Tessa de Alarcon, Moritz Jansen, and Richard L. Zettler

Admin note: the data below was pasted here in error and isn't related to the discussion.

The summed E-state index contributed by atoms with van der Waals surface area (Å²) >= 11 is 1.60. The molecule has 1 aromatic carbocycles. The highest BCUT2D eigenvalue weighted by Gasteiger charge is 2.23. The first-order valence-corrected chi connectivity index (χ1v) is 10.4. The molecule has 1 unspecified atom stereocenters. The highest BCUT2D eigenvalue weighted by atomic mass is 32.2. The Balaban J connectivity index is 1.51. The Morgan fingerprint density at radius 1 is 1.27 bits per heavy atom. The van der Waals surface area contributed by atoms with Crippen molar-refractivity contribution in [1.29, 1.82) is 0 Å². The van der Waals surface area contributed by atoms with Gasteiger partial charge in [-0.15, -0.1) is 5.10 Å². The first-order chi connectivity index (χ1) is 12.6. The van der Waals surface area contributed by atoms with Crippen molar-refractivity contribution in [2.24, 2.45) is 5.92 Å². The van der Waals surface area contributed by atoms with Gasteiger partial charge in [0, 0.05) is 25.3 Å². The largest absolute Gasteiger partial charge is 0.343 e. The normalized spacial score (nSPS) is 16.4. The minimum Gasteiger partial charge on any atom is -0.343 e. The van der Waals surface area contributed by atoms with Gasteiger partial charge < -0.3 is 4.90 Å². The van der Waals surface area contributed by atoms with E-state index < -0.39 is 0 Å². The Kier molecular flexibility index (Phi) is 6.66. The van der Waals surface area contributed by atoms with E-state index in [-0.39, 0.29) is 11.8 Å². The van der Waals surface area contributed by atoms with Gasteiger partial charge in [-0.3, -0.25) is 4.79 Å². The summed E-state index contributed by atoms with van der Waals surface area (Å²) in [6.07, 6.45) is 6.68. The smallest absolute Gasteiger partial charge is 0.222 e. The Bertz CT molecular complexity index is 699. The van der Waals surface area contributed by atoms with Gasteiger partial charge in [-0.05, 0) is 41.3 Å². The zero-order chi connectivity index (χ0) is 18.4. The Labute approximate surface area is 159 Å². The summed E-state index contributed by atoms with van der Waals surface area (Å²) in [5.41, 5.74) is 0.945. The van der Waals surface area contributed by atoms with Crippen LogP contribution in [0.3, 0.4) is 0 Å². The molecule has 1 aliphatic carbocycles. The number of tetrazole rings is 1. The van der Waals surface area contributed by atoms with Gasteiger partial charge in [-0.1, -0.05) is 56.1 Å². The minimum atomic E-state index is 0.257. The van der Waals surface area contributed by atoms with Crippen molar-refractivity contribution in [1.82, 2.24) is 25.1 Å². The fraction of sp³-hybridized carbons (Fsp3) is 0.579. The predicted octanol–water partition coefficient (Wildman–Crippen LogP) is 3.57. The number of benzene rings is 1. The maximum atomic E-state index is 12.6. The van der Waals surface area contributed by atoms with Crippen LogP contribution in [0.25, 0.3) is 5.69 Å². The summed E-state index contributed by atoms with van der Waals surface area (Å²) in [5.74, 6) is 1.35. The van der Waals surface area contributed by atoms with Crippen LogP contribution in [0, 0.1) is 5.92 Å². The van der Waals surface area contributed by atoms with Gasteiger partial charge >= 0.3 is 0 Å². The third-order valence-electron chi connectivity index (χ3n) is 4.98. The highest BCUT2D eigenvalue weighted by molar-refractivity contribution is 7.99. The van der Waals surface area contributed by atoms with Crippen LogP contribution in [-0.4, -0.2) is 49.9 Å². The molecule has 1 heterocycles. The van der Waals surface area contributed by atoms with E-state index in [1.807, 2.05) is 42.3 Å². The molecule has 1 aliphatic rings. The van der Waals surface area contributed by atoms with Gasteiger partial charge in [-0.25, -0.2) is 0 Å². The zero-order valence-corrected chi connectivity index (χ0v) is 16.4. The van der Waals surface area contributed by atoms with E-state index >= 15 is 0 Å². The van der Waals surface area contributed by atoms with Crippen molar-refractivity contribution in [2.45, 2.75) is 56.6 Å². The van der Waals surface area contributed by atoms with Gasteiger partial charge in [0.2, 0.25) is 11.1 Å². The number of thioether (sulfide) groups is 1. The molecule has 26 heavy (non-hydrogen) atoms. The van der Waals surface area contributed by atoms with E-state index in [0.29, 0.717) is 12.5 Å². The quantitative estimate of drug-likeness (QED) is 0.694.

This article presents recent research on gold artifacts from the site of Ur, ca. 2450–2100 BCE and proposes some possible methods for their manufacture. Sir Leonard Woolley excavated these artifacts at the site of Tell al-Muqayyar (ancient Ur) in southern Iraq in the 1920s and 1930s as part of a project sponsored by the Penn Museum and the British Museum. The material finds were divided: half went to the Iraq Museum, a quarter to the Penn Museum, and a quarter to the British Museum. This project grew out of the Ur Digitization Project and continued as part of the Penn Museum’s preparations for the reinstallation of its Middle East galleries. The objects examined include gold vessels, jewelry, and other objects of personal adornment such as diadems or fillets, hair ribbons, earrings, bracelets, and pins. The objects were examined using visual examination, microscopic examination, and x-radiography in an attempt to determine each object’s method of manufacture. Specifically, the authors were looking for evidence of the type of gold production used through the presence of platinum group element inclusions suggesting that the gold used to make the objects was from an alluvial gold source. In addition, the authors checked for evidence of seams, mechanical attachment, soldering, casting, and working. Archival research was also integral in interpreting these results, and the discovery of previously undocumented restoration demonstrates the challenges in studying manufacture of objects that were excavated and collected in a time when treatment was not as well documented as it is today. The results of this study show that a variety of different techniques were used to shape the gold objects, and unlike previous research, the gold smiths at Ur did not appear to favor mechanical attachment methods over soldering and often employed both methods on a single object. Furthermore, both casting and working methods were used at the site. The flat sheet gold objects appear to have been worked, and there is also a variety of shaping methods that were used, including hammers and possibly a rolling or rocking method. The latter is suggested based on the presence of elongated marks visible in the x-ray radiographs and found on most of the diadems/fillets from the site.